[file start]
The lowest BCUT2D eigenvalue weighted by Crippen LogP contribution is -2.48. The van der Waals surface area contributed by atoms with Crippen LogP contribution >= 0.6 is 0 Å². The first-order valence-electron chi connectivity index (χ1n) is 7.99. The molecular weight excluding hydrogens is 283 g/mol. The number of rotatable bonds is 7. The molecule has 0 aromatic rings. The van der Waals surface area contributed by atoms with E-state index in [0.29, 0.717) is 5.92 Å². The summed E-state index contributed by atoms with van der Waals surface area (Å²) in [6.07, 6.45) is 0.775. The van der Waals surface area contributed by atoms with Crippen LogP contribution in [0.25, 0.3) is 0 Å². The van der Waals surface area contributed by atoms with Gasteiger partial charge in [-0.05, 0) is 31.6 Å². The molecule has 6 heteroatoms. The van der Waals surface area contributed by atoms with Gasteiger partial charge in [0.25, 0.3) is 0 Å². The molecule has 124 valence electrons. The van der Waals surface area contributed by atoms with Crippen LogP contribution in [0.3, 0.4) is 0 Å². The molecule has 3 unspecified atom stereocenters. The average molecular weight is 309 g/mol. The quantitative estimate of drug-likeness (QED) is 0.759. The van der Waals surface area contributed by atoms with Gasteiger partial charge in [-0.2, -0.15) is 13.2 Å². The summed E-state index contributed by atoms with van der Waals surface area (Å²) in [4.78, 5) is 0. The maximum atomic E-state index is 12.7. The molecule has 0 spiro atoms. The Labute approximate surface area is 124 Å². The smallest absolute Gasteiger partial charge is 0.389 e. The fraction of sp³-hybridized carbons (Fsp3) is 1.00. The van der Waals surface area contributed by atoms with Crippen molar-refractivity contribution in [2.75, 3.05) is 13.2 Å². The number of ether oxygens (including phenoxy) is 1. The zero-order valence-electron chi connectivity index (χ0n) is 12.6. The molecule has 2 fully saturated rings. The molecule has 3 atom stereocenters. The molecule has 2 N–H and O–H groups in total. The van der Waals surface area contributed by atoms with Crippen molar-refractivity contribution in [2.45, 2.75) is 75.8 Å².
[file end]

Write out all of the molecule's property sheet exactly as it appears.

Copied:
The lowest BCUT2D eigenvalue weighted by Crippen LogP contribution is -2.48. The van der Waals surface area contributed by atoms with Crippen LogP contribution >= 0.6 is 0 Å². The first-order valence-electron chi connectivity index (χ1n) is 7.99. The molecular weight excluding hydrogens is 283 g/mol. The number of rotatable bonds is 7. The molecule has 0 aromatic rings. The van der Waals surface area contributed by atoms with E-state index in [0.29, 0.717) is 5.92 Å². The summed E-state index contributed by atoms with van der Waals surface area (Å²) in [6.07, 6.45) is 0.775. The van der Waals surface area contributed by atoms with Crippen LogP contribution in [0.25, 0.3) is 0 Å². The van der Waals surface area contributed by atoms with Gasteiger partial charge in [-0.05, 0) is 31.6 Å². The molecule has 6 heteroatoms. The van der Waals surface area contributed by atoms with Gasteiger partial charge in [0.25, 0.3) is 0 Å². The molecule has 124 valence electrons. The van der Waals surface area contributed by atoms with Crippen LogP contribution in [0.3, 0.4) is 0 Å². The molecule has 3 unspecified atom stereocenters. The average molecular weight is 309 g/mol. The quantitative estimate of drug-likeness (QED) is 0.759. The van der Waals surface area contributed by atoms with Gasteiger partial charge in [-0.2, -0.15) is 13.2 Å². The summed E-state index contributed by atoms with van der Waals surface area (Å²) in [4.78, 5) is 0. The maximum atomic E-state index is 12.7. The molecule has 0 spiro atoms. The Labute approximate surface area is 124 Å². The smallest absolute Gasteiger partial charge is 0.389 e. The fraction of sp³-hybridized carbons (Fsp3) is 1.00. The van der Waals surface area contributed by atoms with Crippen molar-refractivity contribution in [2.75, 3.05) is 13.2 Å². The number of ether oxygens (including phenoxy) is 1. The zero-order valence-electron chi connectivity index (χ0n) is 12.6. The molecule has 2 fully saturated rings. The molecule has 3 atom stereocenters. The molecule has 2 N–H and O–H groups in total. The van der Waals surface area contributed by atoms with Crippen molar-refractivity contribution in [2.45, 2.75) is 75.8 Å².